- Published Mar 18, 2013 in In The Studio
- Read time: about 2 minutes
Without an audience to cheer you on, it can be tough to keep the energy up in the studio. But that’s a big part of your job.
Let’s be honest: it’s not hard to keep a smile on your face when a couple hundred people are pressed up against the stage, chanting your name and screaming wildly after every song. The excitement becomes a self fulfilling prophecy and it’s easy to bring an amazing new life to every song you play.
But in the studio, there’s no one but the engineer who’s heard it all before, the producer watching the clock, and that evil red light just begging you to psych yourself out and blow the whole take. Even if you get through the take, that’s only half the battle. Your job is to make sure someone actually wants to listen to this thing when it’s done. And that means bringing the same interesting, creative, and energetic performance to every take whether it’s the first of the fiftieth.
Here’s a few tricks of the trade:
1 Fake it ‘till you make it.
It’s not always going to come naturally. So take a cue from the great actors of the world and plaster a smile on that sour mug of yours, even if you don’t really mean it. The mind and body are hooked up pretty tight. Get one moving in the right direction and the other will follow. This has the added benefit of helping your studio mates to feel happy and comfortable too. Get a little love-fest going and you’ll see how easy it is to bring some magic to a song you’ve already played 100 times.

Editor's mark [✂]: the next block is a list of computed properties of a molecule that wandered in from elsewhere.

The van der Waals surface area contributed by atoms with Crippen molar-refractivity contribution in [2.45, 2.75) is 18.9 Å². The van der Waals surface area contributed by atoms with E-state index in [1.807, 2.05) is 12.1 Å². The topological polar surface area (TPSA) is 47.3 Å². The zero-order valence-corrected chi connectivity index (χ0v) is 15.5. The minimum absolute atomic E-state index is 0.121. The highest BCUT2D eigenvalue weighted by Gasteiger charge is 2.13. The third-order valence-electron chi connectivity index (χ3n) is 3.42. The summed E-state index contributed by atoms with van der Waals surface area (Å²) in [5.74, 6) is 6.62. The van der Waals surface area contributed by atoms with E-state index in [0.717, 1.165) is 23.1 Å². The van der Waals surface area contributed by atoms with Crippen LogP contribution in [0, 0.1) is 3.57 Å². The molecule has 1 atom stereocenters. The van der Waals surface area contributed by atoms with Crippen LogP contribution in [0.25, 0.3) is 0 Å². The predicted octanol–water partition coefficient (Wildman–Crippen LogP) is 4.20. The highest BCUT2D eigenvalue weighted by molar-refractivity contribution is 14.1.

2 Move your body.
Just because you’re in the studio doesn’t mean you have to act like you’re wearing a lab coat. Unless your instrument is a microphone, there’s no reason you can’t get on your feet and feel the groove a little bit. Rhythm is a natural thing for humans. Your body has it’s own clock and a good tempo feels even more groovy when you’re moving in time. Don’t worry about looking the part. There’s no audience, no photographer and no one’s going to call you a fool if you come out on the other side with a killer performance.
3 Get the juices flowing.
If you’ve been in that windowless box for longer than a couple of hours, it might be time for a walk and some fresh air. It’s way too easy to lose track of time in the studio. But that doesn’t mean you’re immune to the effects of stale air, stress and lack of blood flow. So put down the instrument, get on your feet and clear your mind. A walk around the block can work wonders for a guitar part that’s just not happening, take after take. Change your perspective physically and you’ll also change it mentally. Creativity is never far behind.